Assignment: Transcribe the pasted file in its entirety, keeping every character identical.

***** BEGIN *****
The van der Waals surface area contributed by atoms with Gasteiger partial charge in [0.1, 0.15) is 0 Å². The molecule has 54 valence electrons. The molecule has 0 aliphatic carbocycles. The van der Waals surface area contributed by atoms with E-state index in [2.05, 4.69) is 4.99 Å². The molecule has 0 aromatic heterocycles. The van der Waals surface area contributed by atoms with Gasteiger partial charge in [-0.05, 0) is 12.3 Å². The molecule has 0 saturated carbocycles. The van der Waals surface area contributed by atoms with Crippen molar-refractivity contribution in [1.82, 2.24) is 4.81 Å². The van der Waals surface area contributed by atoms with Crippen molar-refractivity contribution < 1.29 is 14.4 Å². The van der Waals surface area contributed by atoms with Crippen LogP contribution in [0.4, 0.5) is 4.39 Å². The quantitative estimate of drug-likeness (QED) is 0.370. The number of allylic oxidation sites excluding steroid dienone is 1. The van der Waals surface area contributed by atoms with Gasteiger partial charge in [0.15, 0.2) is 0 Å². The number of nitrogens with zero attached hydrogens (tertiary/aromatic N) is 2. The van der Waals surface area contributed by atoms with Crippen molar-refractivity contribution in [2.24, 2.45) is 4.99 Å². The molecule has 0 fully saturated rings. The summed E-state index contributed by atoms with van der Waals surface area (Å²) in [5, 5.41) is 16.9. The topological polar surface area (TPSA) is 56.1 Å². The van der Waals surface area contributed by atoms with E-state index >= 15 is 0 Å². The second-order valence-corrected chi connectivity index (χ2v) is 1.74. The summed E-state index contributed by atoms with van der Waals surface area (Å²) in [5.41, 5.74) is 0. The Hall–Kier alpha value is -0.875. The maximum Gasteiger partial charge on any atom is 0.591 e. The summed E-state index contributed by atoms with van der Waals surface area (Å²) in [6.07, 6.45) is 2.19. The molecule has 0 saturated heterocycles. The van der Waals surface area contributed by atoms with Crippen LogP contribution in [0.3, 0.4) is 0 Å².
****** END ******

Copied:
The van der Waals surface area contributed by atoms with Gasteiger partial charge in [0.1, 0.15) is 0 Å². The molecule has 54 valence electrons. The molecule has 0 aliphatic carbocycles. The van der Waals surface area contributed by atoms with E-state index in [2.05, 4.69) is 4.99 Å². The molecule has 0 aromatic heterocycles. The van der Waals surface area contributed by atoms with Gasteiger partial charge in [-0.05, 0) is 12.3 Å². The molecule has 0 saturated carbocycles. The van der Waals surface area contributed by atoms with Crippen molar-refractivity contribution in [1.82, 2.24) is 4.81 Å². The van der Waals surface area contributed by atoms with Crippen molar-refractivity contribution < 1.29 is 14.4 Å². The van der Waals surface area contributed by atoms with Crippen LogP contribution in [0.4, 0.5) is 4.39 Å². The quantitative estimate of drug-likeness (QED) is 0.370. The number of allylic oxidation sites excluding steroid dienone is 1. The van der Waals surface area contributed by atoms with Gasteiger partial charge in [0.15, 0.2) is 0 Å². The number of nitrogens with zero attached hydrogens (tertiary/aromatic N) is 2. The van der Waals surface area contributed by atoms with Crippen molar-refractivity contribution in [2.24, 2.45) is 4.99 Å². The molecule has 0 fully saturated rings. The summed E-state index contributed by atoms with van der Waals surface area (Å²) in [5, 5.41) is 16.9. The topological polar surface area (TPSA) is 56.1 Å². The van der Waals surface area contributed by atoms with E-state index >= 15 is 0 Å². The second-order valence-corrected chi connectivity index (χ2v) is 1.74. The summed E-state index contributed by atoms with van der Waals surface area (Å²) in [5.41, 5.74) is 0. The Hall–Kier alpha value is -0.875. The maximum Gasteiger partial charge on any atom is 0.591 e. The summed E-state index contributed by atoms with van der Waals surface area (Å²) in [6.07, 6.45) is 2.19. The molecule has 0 saturated heterocycles. The van der Waals surface area contributed by atoms with Crippen LogP contribution in [0.3, 0.4) is 0 Å².